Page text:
Norwegian scientists have for decades worked on different applications of the bubble curtain technology. As examples, we use the technology to keep our fjords free of ice in the winters by lifting up warmer and more saline water from the depths, and also to canalize and collect plastic from fjords, rivers, and canals.
We need to undertake serious research and testing in order to push the boundaries of what is possible to achieve with the bubble curtain, and we are proud to call ourselves the frontrunners on this journey!
RECENT APPLICATIONS OF THE BUBBLE CURTAIN TECHNOLOGY
The well-known technical principle that the release of submerged air will create a vertical circulation of the water masses – called a bubble curtain – has been implemented to lift deeper and more saline water to the surface, thus lowering the freezing temperature and preventing freezing in fjords and marinas.
The same principle has also been used to lift nutrients from intermediate depths to the surface. Field tests with a towed, submerged bubble raft used as a zooplankton harvester showed promise for the efficiency of wide bubble sources.
During the last years, bubble curtains have been used as a prospective mitigation option against piling noise. California Department of Transportation initiated a pile installation demonstration project to assess this possible effect. Their conclusion was that a modified air bubble curtain may reduce the necessary safety zone during piling.
The German government has set mandatory limits on offshore underwater sound levels from wind farms. To meet the new standards, bubble curtain concepts have been tested for noise attenuation, and the first offshore application of a bubble curtain has been developed at the Borkum West II wind farm in the North Sea.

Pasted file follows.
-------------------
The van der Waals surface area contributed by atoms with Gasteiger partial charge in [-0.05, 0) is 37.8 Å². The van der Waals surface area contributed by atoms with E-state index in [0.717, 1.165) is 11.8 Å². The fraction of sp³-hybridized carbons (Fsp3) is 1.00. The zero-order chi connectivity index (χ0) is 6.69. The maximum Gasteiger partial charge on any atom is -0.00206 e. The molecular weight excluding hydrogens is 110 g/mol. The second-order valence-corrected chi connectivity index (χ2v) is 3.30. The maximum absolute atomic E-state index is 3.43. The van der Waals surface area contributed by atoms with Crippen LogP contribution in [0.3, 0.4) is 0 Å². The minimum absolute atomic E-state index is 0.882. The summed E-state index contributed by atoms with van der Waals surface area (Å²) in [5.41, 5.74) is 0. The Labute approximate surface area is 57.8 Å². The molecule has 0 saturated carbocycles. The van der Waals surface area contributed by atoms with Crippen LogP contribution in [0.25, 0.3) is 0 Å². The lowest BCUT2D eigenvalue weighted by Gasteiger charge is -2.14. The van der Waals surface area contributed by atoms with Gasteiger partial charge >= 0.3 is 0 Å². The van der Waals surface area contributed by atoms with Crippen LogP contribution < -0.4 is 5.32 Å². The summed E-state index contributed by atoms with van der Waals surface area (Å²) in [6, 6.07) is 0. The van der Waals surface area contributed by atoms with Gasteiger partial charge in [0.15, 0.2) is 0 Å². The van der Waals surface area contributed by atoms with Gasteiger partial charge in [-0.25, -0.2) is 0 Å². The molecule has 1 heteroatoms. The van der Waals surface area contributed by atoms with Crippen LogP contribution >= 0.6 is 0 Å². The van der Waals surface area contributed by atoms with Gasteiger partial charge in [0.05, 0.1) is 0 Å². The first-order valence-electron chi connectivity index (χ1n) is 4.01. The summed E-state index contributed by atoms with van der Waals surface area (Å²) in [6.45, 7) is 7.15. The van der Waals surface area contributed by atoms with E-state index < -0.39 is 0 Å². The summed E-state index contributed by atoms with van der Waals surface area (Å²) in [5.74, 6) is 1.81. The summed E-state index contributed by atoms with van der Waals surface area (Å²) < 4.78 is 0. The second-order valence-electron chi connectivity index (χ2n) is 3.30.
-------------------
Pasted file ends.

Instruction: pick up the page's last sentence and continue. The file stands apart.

In the last few years, SINTEF has modeled and assessed the potential of using a wide bubble barrier as a countermeasure in an oil spill situation. Various meso- and large-scale tests showed that a distributed bubble source, a so-called bubble raft, was more effective for containing an oil slick than a single line bubble curtain. The improvement was due to the reduced bubble-induced turbulence. A field test in a strong tidal sound in Norway was the final validation of the bubble raft's capability to retain an oil spill even in strong currents. Two years later SINTEF performed a feasibility study and presented necessary dimensions and details for a bubble oil boom for a power plant facility in Spain.
The world's largest reef system, the Great Barrier Reef off the coast of Australia, has for years been exposed to severe bleaching. Coral bleaching is a phenomenon in which stressed corals expel algae and turn white, often because of high water temperatures. In an attempt to save the corals, Australian researchers have started to pump up colder water from below to reduce the high temperatures in the coral area.
The Norwegian seismic company, PGS, is working on an application of the bubble curtain technology to collect plastic from the ocean by blowing the particles up to the surface. They will use a bubble boom towed by two vessels and submerged to about 50 m depth. The ascending plastic will be collected when it reaches the surface.